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Justin Verlander did terrible things to the New York Yankees

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The former Tigers ace turned in an all-time classic performance in Game 2 of the ALCS.

League Championship Series - New York Yankees v Houston Astros - Game Two Photo by Elsa/Getty Images

The Houston Astros are widely regarded as one of the most forward-thinking organizations in the game today. So, it’s perfectly baseball of them to jump out to a 2-0 lead in the ALCS in the most old school fashion possible. Dallas Keuchel was excellent for seven scoreless innings in Game 1 on Friday. And in Game 2, Justin Verlander absolutely undressed the New York Yankees with a masterful complete game performance. Dominant starting pitching is still the best weapon in the game, folks.

Verlander was incredible, threshing a tough Yankees lineup down to the roots for nine full innings of work. He struck out 13 to just one walk, allowing just one run. The fastball crackled with precision, while his slider and curveball left hitters flailing at ghosts all afternoon. He was in the Yankees’ heads by the late innings, leaving hitter after hitter baffled, overpowered, and defeated.

Verlander threw a mind-boggling 93 strikes out of 124 pitches in the contest. According to ESPN’s Jayson Stark, only one postseason start since these things have been recorded featured more strikes thrown by a pitcher.

No starter had come out to start the ninth inning of an ALCS game since 2012. Of course, Detroit Tigers fans didn’t need to guess who had done it last. Verlander’s own 8 13 inning bullying of these same Yankees was in many ways the final collapse of a New York dynasty that had loomed over baseball for two decades.

Verlander’s 13 strikeouts marked the seventh postseason start of his career in which he had recorded 10 or more. That is the most in the history of the game. No one else has punched out 10 batters more than five times in the postseason. Obviously, there are far more playoff games in the modern era, but it’s still a heck of a category to own. No one had thrown a 13-strikeout complete game in the postseason since Tim Lincecum pulled the trick in 2010.

The superlatives go on and on for Verlander. But, like most great performances, he had some help. Josh Reddick and the fine Astros defense helped him out with a couple of stellar plays. A few hard-hit balls just didn’t have enough loft. But 13 strikeouts and a ton of weak contact despite absolutely filling up the strike zone early in counts testified to the stuff, and more importantly, the incredible mental edge that Verlander carried to the mound.

Fans in Detroit are used to Verlander’s combination of dominant stuff and mental and physical endurance. A complete game was surprising, but certainly not unthinkable. Judging by the reactions of the baseball world on social media, though, what happened to the Yankees on Saturday seemed almost freakish.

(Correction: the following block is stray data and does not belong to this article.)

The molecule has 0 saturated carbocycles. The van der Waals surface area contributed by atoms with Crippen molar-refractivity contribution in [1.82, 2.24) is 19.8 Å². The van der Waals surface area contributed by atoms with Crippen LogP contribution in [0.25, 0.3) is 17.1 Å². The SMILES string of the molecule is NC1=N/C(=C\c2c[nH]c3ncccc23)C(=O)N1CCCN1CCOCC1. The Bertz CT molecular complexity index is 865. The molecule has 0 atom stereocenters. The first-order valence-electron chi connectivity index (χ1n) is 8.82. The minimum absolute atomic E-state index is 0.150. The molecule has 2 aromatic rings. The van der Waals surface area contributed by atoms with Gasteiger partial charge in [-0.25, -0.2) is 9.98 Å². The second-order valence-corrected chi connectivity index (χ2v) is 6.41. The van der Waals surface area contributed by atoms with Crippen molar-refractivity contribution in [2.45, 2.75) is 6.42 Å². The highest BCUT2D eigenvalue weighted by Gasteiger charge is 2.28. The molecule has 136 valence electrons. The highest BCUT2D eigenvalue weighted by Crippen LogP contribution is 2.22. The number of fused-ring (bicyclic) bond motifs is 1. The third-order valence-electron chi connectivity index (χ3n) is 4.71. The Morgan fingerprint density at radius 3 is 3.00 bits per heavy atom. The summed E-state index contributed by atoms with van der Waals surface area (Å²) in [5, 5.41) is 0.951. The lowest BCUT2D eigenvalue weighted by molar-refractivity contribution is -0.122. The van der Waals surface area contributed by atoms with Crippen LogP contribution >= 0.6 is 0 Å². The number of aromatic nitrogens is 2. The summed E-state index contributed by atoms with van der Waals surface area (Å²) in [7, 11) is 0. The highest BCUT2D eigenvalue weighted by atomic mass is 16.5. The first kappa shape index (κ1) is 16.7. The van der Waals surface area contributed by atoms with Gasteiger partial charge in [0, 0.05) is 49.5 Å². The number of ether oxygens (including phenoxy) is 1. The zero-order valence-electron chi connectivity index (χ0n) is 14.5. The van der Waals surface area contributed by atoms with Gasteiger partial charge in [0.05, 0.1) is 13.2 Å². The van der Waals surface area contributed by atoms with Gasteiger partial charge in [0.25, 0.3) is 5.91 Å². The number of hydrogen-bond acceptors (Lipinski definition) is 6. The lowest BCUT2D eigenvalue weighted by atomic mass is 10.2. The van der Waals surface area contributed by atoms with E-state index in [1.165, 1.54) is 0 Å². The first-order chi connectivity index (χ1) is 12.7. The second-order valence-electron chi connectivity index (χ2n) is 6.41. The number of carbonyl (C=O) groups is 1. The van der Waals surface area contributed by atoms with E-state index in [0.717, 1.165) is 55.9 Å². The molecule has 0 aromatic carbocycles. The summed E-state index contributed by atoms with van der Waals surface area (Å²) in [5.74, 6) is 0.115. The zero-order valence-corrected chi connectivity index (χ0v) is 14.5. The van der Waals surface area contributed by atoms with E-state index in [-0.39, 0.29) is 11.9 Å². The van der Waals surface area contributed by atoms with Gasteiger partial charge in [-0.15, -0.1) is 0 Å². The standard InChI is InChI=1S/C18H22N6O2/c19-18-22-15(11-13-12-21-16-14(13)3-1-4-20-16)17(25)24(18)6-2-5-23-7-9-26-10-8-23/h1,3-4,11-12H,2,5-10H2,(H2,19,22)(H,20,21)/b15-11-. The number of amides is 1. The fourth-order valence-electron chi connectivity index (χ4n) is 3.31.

People are often quick to talk about Verlander’s ability to dominate deep into games as an inexplicable gift. It’s been obvious for years that the big righthander is one of the most physically gifted pitchers of all time. But physical ability is only part of it. It’s important to put that start in its proper context as a function of Verlander’s preparation and competitive drive.

The 34-year-old brings as much intensity, focus, and pitch-by-pitch commitment as any pitcher ever has. His offseason conditioning is legendary. He gets better as the season goes along by design, working to be at his best, with plenty of gas in the tank, in October. This isn’t just a gifted arm, but one tempered through hard work, experience and absolute commitment to being the best in the game.

To his credit, Astros manager A.J. Hinch understands that he’s dealing with a singular individual in his recently acquired ace. Hinch made it clear that while short, max effort outings and monster bullpens have taken their place as a viable alternative to old school dominant starting pitching, he recognized that in Verlander, he had a weapon capable of defying new school proscriptions on what is possible for a starting pitcher.

After the seventh inning on Saturday, Hinch asked Verlander if he was good to keep going. He brusquely replied that he was. And so Hinch bet on his guy and won.

"Sometimes you have to combine what you know with what you see," Hinch said. "And that's really hard to do in this job. Obviously, it's a results-oriented game. When it works out, you feel great about it; if it didn't work out, I would have felt terrible about it. But when you see him finish games the way that he finishes, it's really hard to take him out of that moment.”

The Astros have a long way to go yet to reach their ultimate goal. But in six short weeks, they’ve gone from a team that believed they could win a World Series to one that knows it can. Verlander is proving it to them every time he takes the mound. Old school and new school have joined forces in Houston, and the results have been brilliant.